Roller Coaster

Roller Coaster

by O'Malley

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Editorial Reviews

Publishers Weekly - Publisher's Weekly
On a summery day, the heroine of this lackluster picture book visits Fantasy Park, where she and her family play putt-putt golf and pose for silly photos. They all wear T-shirts touting the ``Monster Coaster,'' but when they arrive at the main attraction, the girl is pronounced too small to ride. With this moment, the book's tone shifts-the expressive, variable-size typeface, heretofore swooping across spreads in gleeful mimickery of the roller coaster, scrolls dispiritedly along the bottom of the page. But all is not lost. The narrator's winter growth spurt is depicted via before-and-after illustrations, scribbled in a childlike hand. By the following spread, a year has passed, and the much taller girl demands her rightful seat in the coaster's front car. O'Malley's (Cinder-Edna) full-bleed spreads seem captured in a wide-angle lens or a funhouse mirror; hot colors, melting ice-cream cones and glaring white space convey the midday heat. However, the character's anguish and exhilaration are never quite so vivid-the story line has neither peaks nor valleys. Ages 4-up. (May)
School Library Journal - School Library Journal
K-Gr 3This fun, fast-paced trip to an amusement park will be enjoyed by young children, especially those with fond memories of their first roller-coaster ride. O'Malley's busy paintings have a slightly exaggerated cartoon look, but are realistic enough to evoke recognition and identification in his readers. The brief text swoops and swells, with changes in type size clearly revealing the young narrator's feelings as she recounts her family's visit to ``awesome'' Fantasy Park. From her good luck at the ring toss (where she wins a very large green-and-purple dinosaur with a distinct resemblance to you-know-who) to an enormously delicious ice cream cone (with sprinkles!), the red-haired little girl is having big fun...until she tries to ride the roller coaster. Despite standing on tip-toe next to the clown cut-out, she's just too short. But that was last year, and this year she's definitely tall enough to ride the ``Monster Coaster,'' much to her father's evident dismay. The child's keen disappointment and thrilling triumph are cleverly shown in a deliberately child-like double-page spread that shows the girl's scratchy, colored-pencil drawing of before (she's much smaller than the ``evil clown'') and after (she's much taller now, and sports spiffy new glasses, too). Wonderfully evocative and winsomely amusing, this Roller Coast won't stay parked on the shelf for long.Lisa Dennis, The Carnegie Library of Pittsburgh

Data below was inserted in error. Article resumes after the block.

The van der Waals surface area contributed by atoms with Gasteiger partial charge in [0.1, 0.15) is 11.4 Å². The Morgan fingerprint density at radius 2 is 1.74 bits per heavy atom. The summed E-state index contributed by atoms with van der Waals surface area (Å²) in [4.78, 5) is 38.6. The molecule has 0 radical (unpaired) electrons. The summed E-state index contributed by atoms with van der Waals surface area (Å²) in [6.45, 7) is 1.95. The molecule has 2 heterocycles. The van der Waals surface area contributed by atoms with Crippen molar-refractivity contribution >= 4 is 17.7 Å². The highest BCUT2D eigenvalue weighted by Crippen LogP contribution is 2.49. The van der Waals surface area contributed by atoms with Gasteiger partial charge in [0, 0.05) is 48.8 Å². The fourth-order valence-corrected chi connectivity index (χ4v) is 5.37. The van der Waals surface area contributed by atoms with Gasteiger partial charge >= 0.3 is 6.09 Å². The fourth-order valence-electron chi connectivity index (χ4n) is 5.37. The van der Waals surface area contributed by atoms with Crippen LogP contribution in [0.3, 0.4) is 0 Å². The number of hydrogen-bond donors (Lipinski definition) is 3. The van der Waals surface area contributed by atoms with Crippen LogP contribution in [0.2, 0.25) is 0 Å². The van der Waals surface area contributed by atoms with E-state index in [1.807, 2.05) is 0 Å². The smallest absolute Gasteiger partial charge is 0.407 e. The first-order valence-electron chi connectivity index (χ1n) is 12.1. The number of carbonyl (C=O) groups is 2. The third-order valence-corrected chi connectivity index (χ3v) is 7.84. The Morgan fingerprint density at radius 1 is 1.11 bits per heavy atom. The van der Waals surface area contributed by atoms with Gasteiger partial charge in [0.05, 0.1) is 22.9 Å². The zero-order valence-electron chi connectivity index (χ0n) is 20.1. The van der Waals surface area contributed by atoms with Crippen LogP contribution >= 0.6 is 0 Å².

Mary Harris Veeder
Last year's visit to Fantasy Park was, up to a point, "awesome," according to the narrator of this colorful picture book. The illustrations, often angled as if from a child's point of view, show the narrator having a good time, and the large-type text swoops up and down the pages with the abandon of a carnival ride. How will this year's visit to the park be better? Last year "I was too short" to ride the Monster Coaster. "But this year I GREW." There won't be a child who doesn't rejoice in the narrator's triumph over the clown whose nose is the height marker for the ride. A great idea for a picture book, well executed.

Product Details

HarperCollins Publishers
Publication date:
Edition description:
1st ed
Product dimensions:
8.85(w) x 11.31(h) x 0.38(d)
Age Range:
4 - 8 Years

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